“Some. A couple even still on da force, if ya can believe that. Ya wanna set somethin' up? I still got some of their numbers.”


“Okay, yeah, sure thing. Ya got a time?”

“I'll call ya when I get in.”

“So ya thinkin' of gettin' back inta the action? Good time to, with everythin' so fucked up 'round here these days. Shit, da fuckin' Village is like a fuckin' toilet with dem freaks comin' in.”

“Just wait for my call,” Tate said, ignoring the question, then hung up.

Three days later, he called his cousin, who owned the house, and told him the house was empty and that he was heading back to New York. He also told him that once he was finished with his business, he was off to the islands.

By the end of the week, he was sitting on a Greyhound bus as it pulled into the Brooklyn terminal. He looked out the window of the bus at the large, round, white-face clock that hung from the terminal rafters: 11:30 P.M.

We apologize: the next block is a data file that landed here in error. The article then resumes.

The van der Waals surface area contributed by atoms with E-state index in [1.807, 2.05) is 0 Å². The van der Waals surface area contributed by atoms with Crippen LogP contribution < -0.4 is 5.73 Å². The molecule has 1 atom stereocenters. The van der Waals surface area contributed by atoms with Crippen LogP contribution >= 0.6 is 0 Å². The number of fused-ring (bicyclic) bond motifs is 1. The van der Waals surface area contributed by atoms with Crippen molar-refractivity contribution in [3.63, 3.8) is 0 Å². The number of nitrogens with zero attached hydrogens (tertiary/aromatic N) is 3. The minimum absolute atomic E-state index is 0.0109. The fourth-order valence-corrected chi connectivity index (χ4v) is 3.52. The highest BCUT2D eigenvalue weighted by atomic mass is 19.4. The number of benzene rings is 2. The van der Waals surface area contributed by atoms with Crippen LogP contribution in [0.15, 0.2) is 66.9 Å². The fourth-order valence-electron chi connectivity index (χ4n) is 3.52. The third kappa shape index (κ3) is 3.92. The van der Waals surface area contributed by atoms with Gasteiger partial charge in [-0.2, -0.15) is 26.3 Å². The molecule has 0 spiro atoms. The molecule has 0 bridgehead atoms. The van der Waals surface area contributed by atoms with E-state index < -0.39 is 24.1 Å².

The bus eased into its slot and came to a stop outside the terminal. Passengers stood and gathered their bags, then made their way along the narrow aisles between the rows of seats for the exit. He sat waiting for the bulk of them to pass before standing while looking out the windows on both sides scanning the area around the platform for any signs of the police. There was only one uniform on patrol in the station who looked bored as he ignored the passengers passing through the terminal.

When the last person passed, he stood and put on his overcoat and hat. He reached inside his jacket and adjusted the shoulder holster under his arm, then reached up and grabbed his travel bag from the overhead rack and made his way to the door.